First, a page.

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Puppy best breed advice please

(36 Posts)
Sparkletastic Tue 23-Jul-13 14:13:08

Hi all - looking for advice on the best breed to go for please. Our circumstances are large house and garden (would need better fencing), 3 cats, 2 DDs (age 10 and 7), about to be made redundant so plenty of time for training and will be at home every day. The only other thing to perhaps mention is I'm asthmatic. I've seen some Labradoodle pups - small as bred from miniature Labradoodle bitch and pedigree miniature poodle dog. £750 each. DH wants Labrador Retriever as wants bigger dog BUT I'd be the one doing vast majority of training / walking so I think ultimately he'd go with my wishes. Can anyone advise on pros / cons for Labradoodles and Labradors and also whether £750 is overpriced (DH thinks so needless to say).

I'd love a rescue pup really but worried about the cats / kids angle and the fact that we will be novice dog owners....

tabulahrasa Tue 23-Jul-13 19:03:05

10kg?...My 13 yr old could still carry my puppy at 20kg, I can still pick him up now at 40kg...though only onto things, I can't walk like that.

10kg is way under what most adults could carry if they had to.

oldandcrabby Tue 23-Jul-13 20:01:59

Best of luck, tabulahrasa, with carrying an large, injured dog, children in tow, (especially if you are asmathic) over a mile to your car and then getting to the vets! I am assuming that OP will want to do country walks not just a trip round the local park or up the road once the dog is old enough to take more than short walks. Of course, all pups should have short walks only and large breeds need even more care to avoid problems later.

Sparkletastic Tue 23-Jul-13 20:24:31

We live right by a massive common that is dog walking heaven but v good points on lengths of walk and emergency situations. Also suspect you are right about my folks being great dog sitters for smaller dogs but possibly struggling with bigger stronger dogs. V interested in suggestions for breeds I had absolutely counted out thinking they weren't compatible with cats - whippets, lurches, grey hounds, Jack Russells etc. So seems there are no absolutes and some are ok with small furry felines?

DH deffo coming round to adoption and smaller breeds and away from his Lab obsession. I think the cost and health issues you've all pointed out have given him food for thought. We both really like the idea of taking on a dog that really needs a loving home, and hopefully a hardy type with less chance of inherent health problems. DH's bottom line is nothing too tiny (so no chihuahua!) but understands I will be the main carer so being much mor open to suggestions after MN input.

tabulahrasa Tue 23-Jul-13 20:59:15

I've always had large breeds, I've never had to carry one home yet, lol...but more what I meant was that 10kg is fairly light, most people would manage more than that.

fanoftheinvisibleman Tue 23-Jul-13 21:12:01

I would agree that there are no absolutes with cats and dogs if precautions are put in place and you manage the introductions early.

We have a Border Terrier (1 this weekend) along with a hamster and he goes to my mums twice a week with her elderly cat. He is wary of the cat and despite being all waggy with her he always defers to her. She is the only living thing that can stop him scrounging titbits off my dad, she only has to look at him!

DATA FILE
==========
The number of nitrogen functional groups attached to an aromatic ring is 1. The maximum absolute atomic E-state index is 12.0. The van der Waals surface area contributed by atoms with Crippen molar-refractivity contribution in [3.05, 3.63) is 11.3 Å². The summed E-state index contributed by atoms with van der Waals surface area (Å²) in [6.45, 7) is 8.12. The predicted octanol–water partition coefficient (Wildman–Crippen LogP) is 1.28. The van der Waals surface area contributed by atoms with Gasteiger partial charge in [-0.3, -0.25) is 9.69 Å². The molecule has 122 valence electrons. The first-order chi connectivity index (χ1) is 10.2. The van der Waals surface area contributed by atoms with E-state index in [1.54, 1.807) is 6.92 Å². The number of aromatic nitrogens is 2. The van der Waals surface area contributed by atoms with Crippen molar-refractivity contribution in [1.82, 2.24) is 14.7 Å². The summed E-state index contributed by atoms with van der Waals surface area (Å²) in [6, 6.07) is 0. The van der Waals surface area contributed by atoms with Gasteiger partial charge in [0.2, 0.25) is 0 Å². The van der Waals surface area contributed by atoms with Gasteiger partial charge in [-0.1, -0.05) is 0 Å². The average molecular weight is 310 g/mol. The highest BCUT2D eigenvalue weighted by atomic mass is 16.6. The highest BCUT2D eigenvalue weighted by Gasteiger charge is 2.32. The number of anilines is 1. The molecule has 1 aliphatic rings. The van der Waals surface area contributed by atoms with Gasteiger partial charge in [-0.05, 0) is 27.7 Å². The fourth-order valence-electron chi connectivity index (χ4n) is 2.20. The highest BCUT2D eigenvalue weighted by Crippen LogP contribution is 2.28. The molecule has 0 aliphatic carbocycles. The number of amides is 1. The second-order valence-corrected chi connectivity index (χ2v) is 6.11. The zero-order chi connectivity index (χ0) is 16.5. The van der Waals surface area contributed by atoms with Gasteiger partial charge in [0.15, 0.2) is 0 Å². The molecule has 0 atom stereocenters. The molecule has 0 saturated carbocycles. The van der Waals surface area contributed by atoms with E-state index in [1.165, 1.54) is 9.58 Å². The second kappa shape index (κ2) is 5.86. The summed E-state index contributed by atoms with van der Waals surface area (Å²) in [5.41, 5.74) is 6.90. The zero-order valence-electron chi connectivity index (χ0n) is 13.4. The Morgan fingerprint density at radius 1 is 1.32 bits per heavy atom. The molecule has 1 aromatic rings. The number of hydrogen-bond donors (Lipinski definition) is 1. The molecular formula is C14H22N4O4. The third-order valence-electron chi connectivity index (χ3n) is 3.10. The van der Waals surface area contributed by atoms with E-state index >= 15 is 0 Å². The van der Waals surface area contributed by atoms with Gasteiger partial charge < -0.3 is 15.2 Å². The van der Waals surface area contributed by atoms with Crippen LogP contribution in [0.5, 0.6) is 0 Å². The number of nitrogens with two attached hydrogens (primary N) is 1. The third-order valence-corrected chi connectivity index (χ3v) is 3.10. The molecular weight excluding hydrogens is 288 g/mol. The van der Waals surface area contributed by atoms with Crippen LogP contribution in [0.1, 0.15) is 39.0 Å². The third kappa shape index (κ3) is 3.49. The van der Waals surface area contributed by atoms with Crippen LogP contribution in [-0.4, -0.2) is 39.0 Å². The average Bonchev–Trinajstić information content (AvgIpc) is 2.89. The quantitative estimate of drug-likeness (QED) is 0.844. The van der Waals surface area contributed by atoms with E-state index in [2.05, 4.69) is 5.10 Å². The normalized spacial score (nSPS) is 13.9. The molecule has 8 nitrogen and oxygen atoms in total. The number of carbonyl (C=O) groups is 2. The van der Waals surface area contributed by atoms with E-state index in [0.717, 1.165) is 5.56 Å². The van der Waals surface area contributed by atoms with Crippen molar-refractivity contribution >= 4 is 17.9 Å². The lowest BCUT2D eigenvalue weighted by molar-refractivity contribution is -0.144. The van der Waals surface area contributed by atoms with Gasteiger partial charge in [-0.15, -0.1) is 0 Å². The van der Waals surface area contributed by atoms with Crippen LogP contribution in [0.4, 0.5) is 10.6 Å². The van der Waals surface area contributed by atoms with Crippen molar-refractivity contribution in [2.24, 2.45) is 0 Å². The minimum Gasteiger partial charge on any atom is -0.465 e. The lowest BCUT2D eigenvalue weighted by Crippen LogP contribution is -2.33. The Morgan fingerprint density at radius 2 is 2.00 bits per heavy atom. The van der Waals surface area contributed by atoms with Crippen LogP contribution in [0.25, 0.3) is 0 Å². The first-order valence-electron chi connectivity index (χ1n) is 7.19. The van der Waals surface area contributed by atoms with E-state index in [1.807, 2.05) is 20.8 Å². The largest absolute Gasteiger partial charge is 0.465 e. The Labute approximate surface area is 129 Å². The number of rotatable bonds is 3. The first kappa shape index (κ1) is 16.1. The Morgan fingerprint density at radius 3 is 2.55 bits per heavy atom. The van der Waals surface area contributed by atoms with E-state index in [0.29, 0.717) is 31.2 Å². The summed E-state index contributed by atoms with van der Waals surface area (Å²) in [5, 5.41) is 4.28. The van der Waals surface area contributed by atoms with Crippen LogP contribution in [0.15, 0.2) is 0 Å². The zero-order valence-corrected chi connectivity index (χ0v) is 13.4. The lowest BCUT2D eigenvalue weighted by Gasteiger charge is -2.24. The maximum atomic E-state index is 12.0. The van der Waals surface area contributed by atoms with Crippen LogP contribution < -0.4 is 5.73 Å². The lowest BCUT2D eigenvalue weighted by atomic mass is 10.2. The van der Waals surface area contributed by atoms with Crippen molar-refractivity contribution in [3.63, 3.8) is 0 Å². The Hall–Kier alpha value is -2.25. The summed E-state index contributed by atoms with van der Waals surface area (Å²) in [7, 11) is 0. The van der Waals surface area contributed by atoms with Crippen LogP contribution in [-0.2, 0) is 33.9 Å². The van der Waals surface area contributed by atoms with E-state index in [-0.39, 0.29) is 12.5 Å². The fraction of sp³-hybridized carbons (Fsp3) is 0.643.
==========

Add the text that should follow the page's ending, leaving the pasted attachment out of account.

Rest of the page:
You know they are often described as a big dog in a little body! Really friendly game little things though need a reasonable walk.

LadyTurmoil Wed 24-Jul-13 12:23:06

If DH loves working-type dogs, look at Desperate Greekies

They have some lovely ones who are already in the UK in foster homes so will have been well tested with other dogs/children/cats etc.

topbannana Wed 24-Jul-13 16:35:39

I would say something like a cheeky little border terrier, a cavalier or a working cocker (disclaimer: I have working cockers and feel the need to recommend them to everyone grin) A lab is probably too full on for your situation.
DS is 9 and can just about walk our boys. The pup is all over the place but oddly DS does not get too caught up with him. He is fine with our adult unless he smells something and drags DS over to investigate, whereby DS is dragged bodily along behind. A definite consideration if your DD's are wanting to be involved.

topbannana Wed 24-Jul-13 17:13:12

Goodness, do not show your DH that link ladyturmoil posted- he will be smitten and all your hopes of a small breed puppy will be gone.
Beautiful dogs and so terribly sad smile

topbannana Wed 24-Jul-13 17:13:43

Quite clearly that was supposed to be sad

LadyTurmoil Wed 24-Jul-13 17:44:48

I know, I know, very naughty of me, sorry! wink But there are lovely smile Just thought that, although they're bigger, they are also not puppies, therefore not such hard work, especially at the beginning...

LadyTurmoil Wed 24-Jul-13 17:53:46

...or Casia Doesn't look too long-haired which might help with the asthma, you might find you get a bit desensitised over time as well. I'm always terribly itchy/scratchy when I see my brother's dog but if I see them a couple of days in a row, I'm pretty much OK. But, of course, I don't know the level of your asthma.

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